The growing sense of optimism is palpable. Policymakers, enterprises and the public are recognising the challenge that climate change presents and are beginning to pave the route towards a solution. It was inspiring to hear the proposals presented during the discussion, including ambitions to restore Scotland’s bogs to act as carbon sinks, changing the way industries operate to reduce environmental impact, decarbonisation of entire regions of Scotland, reforestation of urban and rural land and possible new technologies that will produce cost effective, clean fuel and energy sources.
The Scottish Government has set world-leading targets for carbon reductions in Scotland. Progress has been good but so far, change has been easy: the decarbonisation of the electricity supply has not had much of an effect on the everyday person. The next phase of changes will include changes to how we travel, farm, use land, what we eat, how we heat our homes and manufacture goods. These changes are going to feel much more personal and challenging. Imagination will be key in creating a new way of life that suits not just the population but the environment too.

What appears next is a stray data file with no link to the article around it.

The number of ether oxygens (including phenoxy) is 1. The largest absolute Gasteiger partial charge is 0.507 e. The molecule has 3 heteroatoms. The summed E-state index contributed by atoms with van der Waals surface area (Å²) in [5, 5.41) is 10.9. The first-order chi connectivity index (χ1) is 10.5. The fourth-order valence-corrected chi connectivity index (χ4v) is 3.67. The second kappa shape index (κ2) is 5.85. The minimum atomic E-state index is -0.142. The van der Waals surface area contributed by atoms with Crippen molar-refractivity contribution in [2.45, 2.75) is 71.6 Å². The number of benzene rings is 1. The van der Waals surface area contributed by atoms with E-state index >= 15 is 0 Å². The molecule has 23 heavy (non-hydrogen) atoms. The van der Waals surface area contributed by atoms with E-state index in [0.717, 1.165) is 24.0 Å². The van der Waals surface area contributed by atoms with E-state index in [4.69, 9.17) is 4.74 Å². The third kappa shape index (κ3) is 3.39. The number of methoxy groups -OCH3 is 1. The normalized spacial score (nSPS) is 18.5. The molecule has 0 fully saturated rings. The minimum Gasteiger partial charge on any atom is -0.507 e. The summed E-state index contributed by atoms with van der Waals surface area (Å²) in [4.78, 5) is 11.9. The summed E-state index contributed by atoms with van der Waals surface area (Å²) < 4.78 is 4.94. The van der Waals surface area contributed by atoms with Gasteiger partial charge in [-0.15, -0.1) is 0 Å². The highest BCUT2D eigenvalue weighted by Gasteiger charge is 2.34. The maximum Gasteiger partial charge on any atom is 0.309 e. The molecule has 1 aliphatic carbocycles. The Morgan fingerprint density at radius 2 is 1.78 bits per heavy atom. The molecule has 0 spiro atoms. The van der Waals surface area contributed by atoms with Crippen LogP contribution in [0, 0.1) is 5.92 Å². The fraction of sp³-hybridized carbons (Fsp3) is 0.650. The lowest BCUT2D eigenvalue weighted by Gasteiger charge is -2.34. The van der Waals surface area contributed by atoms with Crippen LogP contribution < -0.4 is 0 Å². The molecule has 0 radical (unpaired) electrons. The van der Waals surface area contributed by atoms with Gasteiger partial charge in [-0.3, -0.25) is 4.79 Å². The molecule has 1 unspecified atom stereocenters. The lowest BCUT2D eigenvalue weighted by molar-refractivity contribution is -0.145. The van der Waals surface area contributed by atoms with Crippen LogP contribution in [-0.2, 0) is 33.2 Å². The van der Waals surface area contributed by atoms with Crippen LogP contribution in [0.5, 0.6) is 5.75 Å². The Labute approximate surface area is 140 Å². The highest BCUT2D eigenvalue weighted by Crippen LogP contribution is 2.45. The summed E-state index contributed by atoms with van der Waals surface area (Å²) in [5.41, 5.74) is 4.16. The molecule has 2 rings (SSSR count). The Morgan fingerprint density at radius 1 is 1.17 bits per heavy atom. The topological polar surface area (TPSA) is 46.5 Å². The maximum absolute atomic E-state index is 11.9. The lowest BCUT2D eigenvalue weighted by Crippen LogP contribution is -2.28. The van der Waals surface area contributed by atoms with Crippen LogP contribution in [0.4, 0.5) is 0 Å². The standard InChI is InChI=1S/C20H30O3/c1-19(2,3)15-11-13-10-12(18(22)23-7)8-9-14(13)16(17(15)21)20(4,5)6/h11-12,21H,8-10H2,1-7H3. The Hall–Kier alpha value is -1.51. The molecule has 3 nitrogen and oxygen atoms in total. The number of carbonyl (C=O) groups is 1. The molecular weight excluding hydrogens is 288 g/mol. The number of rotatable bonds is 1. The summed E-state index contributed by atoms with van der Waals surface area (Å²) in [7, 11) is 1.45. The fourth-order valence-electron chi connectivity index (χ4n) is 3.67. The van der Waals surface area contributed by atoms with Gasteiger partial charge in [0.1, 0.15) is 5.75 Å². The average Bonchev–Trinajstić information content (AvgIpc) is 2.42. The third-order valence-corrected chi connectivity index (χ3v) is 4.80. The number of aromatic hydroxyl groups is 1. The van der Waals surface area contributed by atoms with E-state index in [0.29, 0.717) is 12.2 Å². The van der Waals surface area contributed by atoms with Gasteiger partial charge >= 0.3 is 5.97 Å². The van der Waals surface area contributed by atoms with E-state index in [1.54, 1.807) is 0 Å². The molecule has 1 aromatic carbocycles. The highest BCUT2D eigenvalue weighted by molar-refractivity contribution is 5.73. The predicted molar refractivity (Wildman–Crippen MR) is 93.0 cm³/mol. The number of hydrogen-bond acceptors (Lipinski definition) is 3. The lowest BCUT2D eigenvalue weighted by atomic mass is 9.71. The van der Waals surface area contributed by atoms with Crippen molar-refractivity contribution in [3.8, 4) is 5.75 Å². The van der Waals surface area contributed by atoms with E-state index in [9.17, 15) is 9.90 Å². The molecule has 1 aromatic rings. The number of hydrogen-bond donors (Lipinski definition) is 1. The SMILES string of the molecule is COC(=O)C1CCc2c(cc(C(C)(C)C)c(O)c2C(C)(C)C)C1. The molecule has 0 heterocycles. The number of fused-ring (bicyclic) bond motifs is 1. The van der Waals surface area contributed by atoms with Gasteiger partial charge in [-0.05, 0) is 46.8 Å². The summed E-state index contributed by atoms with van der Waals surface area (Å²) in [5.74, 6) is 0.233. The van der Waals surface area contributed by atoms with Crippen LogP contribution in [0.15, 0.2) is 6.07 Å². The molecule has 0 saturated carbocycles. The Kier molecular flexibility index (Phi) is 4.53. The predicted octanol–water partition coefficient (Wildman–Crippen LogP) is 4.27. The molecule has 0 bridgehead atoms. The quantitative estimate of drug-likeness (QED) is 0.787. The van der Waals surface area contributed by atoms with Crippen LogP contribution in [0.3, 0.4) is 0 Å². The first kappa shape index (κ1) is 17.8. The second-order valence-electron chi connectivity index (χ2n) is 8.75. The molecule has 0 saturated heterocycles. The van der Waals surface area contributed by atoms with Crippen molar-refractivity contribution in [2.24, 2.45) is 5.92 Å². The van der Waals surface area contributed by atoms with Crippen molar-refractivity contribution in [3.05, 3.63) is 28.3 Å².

In January, I read the IPPC report summarising their research for the first time. It was without doubt the most sobering read of my life and has had a profound effect on me. In easy to understand language, the enormity of the challenge to decarbonise the lives of 7.4 billion people is laid bare, as are the likely consequences of failing. Graphs within the report depict the ever-greater greenhouse gas outputs that give headlines about ’12 years to save the planet’ more weight. To stay within the targeted 1.5C global temperature rise, we can only emit greenhouse gases at today’s rate for ten years. Beyond that, we will see a larger temperature increase which no one wants.